Mars Inc., is partnering with Harvard to take a long-term look at the possible health benefits of cocoa flavanols.
The candy maker will work in collaboration with Brigham and Women’s Hospital (BWH),a major teaching hospital of Harvard Medical School, to conduct a five-year landmark study to examine the role of cocoa flavanols — bioactives found in the raw cacao bean — in helping maintain cardiovascular health.
The study could provide clues about healthy aging and the role of diet and nutrition in limiting the societal impact of population aging.
And, ancillary studies will focus on a broad range of potential benefits of cocoa flavanols on brain health, including memory, decision-making skills, mood, and cognitive performance, as well as metabolic health.
This randomized placebo-controlled trial, called the COcoa Supplement and Multivitamin Outcomes Study (COSMOS), will enroll 18,000 women and men nationwide, making it the largest dietary intervention study to evaluate the health benefits of cocoa flavanols and a multivitamin.
Mars is providing financial infrastructure support together with the Heart, Lung and Blood Institute of the NIH, as well as the cocoa flavanol-containing capsules for use in this trial. The capsules are prepared specifically for research purposes and are produced using Mars' proprietary Cocoapro process to extract flavanols from cocoa beans.
“We believe that this collaboration represents the best of a public-private partnership intended to address one of society's most significant health challenges," says Dr. Hagen Schroeter, director of fundamental health & nutrition research, Mars, Inc.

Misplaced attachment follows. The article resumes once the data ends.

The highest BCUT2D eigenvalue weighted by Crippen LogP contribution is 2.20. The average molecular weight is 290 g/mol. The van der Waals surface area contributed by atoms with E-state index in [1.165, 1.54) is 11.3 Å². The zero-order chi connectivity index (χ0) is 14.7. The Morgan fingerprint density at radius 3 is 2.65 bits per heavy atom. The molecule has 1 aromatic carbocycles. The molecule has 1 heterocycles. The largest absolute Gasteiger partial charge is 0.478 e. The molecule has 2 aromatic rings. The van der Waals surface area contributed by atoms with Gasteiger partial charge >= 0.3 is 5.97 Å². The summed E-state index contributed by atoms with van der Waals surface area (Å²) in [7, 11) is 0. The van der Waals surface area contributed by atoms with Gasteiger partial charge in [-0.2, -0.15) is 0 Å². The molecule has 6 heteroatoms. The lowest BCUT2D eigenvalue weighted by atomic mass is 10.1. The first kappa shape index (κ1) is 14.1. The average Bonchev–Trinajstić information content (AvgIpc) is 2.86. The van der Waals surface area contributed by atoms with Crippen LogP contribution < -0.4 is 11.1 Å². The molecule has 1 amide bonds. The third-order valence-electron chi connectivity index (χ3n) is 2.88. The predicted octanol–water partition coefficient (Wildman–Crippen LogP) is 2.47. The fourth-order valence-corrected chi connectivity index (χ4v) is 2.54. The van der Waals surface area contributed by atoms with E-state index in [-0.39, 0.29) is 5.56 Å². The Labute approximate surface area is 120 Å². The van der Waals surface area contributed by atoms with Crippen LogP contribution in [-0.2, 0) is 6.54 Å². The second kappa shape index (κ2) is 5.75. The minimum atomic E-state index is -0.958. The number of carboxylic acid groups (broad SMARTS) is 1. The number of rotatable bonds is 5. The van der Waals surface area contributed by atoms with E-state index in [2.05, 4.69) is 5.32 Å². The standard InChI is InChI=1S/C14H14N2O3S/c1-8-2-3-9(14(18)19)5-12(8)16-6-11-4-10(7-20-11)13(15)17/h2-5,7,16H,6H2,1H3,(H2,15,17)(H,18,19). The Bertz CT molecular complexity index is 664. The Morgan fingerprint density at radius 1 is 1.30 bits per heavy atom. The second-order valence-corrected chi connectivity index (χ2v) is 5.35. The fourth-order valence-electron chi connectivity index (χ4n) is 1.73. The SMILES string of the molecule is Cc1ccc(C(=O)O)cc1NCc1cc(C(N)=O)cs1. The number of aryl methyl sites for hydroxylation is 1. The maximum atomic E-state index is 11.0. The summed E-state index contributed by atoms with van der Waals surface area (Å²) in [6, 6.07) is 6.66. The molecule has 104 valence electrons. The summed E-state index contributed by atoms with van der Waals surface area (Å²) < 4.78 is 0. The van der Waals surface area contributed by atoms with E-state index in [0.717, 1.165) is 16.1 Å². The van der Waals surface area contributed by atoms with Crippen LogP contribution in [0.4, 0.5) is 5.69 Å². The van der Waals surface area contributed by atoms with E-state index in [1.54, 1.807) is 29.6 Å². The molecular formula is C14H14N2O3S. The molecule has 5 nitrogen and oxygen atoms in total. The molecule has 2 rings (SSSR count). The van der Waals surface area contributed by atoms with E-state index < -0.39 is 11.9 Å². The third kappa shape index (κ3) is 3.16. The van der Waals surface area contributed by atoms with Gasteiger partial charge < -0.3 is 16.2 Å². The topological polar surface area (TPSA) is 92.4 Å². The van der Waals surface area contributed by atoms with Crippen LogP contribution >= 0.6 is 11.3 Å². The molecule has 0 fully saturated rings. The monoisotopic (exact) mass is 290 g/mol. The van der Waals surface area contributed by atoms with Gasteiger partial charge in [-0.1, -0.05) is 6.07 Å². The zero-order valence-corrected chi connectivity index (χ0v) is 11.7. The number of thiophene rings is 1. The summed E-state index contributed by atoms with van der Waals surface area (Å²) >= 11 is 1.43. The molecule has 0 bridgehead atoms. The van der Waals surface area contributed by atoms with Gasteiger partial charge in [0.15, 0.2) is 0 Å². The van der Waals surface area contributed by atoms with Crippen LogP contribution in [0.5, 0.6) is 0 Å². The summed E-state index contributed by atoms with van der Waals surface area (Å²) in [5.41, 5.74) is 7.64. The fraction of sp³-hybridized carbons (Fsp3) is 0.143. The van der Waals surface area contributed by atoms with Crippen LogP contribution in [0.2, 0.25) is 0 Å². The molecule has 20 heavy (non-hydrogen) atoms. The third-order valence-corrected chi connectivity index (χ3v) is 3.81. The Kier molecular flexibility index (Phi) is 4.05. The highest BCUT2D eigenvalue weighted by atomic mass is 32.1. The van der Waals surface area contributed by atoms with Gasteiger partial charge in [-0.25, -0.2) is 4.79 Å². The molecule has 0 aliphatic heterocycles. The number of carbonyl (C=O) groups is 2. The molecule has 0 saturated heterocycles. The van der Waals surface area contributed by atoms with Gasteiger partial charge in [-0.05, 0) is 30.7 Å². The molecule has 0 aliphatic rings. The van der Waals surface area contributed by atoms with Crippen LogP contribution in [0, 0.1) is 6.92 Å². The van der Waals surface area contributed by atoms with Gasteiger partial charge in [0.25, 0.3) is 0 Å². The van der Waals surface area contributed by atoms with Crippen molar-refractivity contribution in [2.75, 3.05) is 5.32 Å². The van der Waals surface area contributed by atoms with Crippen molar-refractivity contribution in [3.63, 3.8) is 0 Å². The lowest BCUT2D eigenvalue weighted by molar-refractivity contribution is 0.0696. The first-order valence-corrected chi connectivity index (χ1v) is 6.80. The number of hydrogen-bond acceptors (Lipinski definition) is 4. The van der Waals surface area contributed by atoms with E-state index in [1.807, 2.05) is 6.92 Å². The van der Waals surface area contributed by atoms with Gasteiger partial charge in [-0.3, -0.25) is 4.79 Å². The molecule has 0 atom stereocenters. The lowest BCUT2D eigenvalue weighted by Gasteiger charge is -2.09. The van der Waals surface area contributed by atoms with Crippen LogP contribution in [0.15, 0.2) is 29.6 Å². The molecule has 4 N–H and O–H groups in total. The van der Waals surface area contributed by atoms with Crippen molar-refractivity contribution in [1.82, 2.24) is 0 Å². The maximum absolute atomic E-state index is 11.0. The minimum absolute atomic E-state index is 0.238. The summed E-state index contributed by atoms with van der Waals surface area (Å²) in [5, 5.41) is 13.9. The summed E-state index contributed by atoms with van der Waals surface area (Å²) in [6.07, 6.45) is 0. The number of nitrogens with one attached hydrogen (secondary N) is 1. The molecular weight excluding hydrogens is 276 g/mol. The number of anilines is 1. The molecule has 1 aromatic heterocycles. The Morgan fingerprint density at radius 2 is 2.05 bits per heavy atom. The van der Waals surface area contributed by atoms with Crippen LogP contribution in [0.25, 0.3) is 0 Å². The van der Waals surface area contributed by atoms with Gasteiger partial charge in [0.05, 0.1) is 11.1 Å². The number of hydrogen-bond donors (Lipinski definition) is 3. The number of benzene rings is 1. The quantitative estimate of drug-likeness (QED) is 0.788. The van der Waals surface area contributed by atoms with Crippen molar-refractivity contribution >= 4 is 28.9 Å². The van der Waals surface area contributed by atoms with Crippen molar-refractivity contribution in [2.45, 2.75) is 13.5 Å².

Howard Sesso, ScD, from the Division of Preventive Medicine at BWH and co-lead on the study, says, "This is an exciting time for nutritional intervention research, as cocoa flavanols are among the most promising bioactives based on research to date."
The study was announced as part of summit held today about the future of food.
Global affairs magazine Diplomatic Courier and Mars, Inc. hosted a collaborative discussion on the future of food.
Representatives from organizations as diverse as the UN World Food Programme; the University of California, Davis; and the White House debated the link between food, health, nutrition and wellness and investigated how a revised, multi-stakeholder approach to policy, research, and innovation can ensure effective impact where it matters most.
“The future of food is one of the defining issues of our time,” says Ralph Jerome, Mars’ v.p. of corporate innovation. “We need new, collaborative approaches that translate discoveries into practical applications across the entire value chain if we are to solve the huge sustainability challenges we face.”
The world population is expected to rise above nine billion by 2050 — meaning food production will need to increase sustainably by up to 70 percent. Simultaneously, societies everywhere must alleviate the burden of nutritional deficiencies and confront the unprecedented social and economic challenge presented by aging populations.
The day featured a keynote speech by Sen. Sheldon Whitehouse, (Rhode Island). The White House BRAIN Initiative, a collaborative research initiative focused on revolutionizing our understanding of the human brain, also was discussed in a panel session. The final panel discussion of the day asked the question whether aflatoxin — a fungal toxin that contaminates many of the world’s staple crops — is the most urgent food safety challenge of our time.
For more information about the summit, visit their website.
Mars, Inc., has taken an active role in cocoa flavanol research, and in 2012 established the Mars Center for Cocoa Health Science (MCCHS) as a Center for Excellence. More information is available on Mars’ website.
Diplomatic Courier is the global affairs magazine that connects the diplomatic and policy establishment to the next generation of leaders in diplomacy and foreign policy.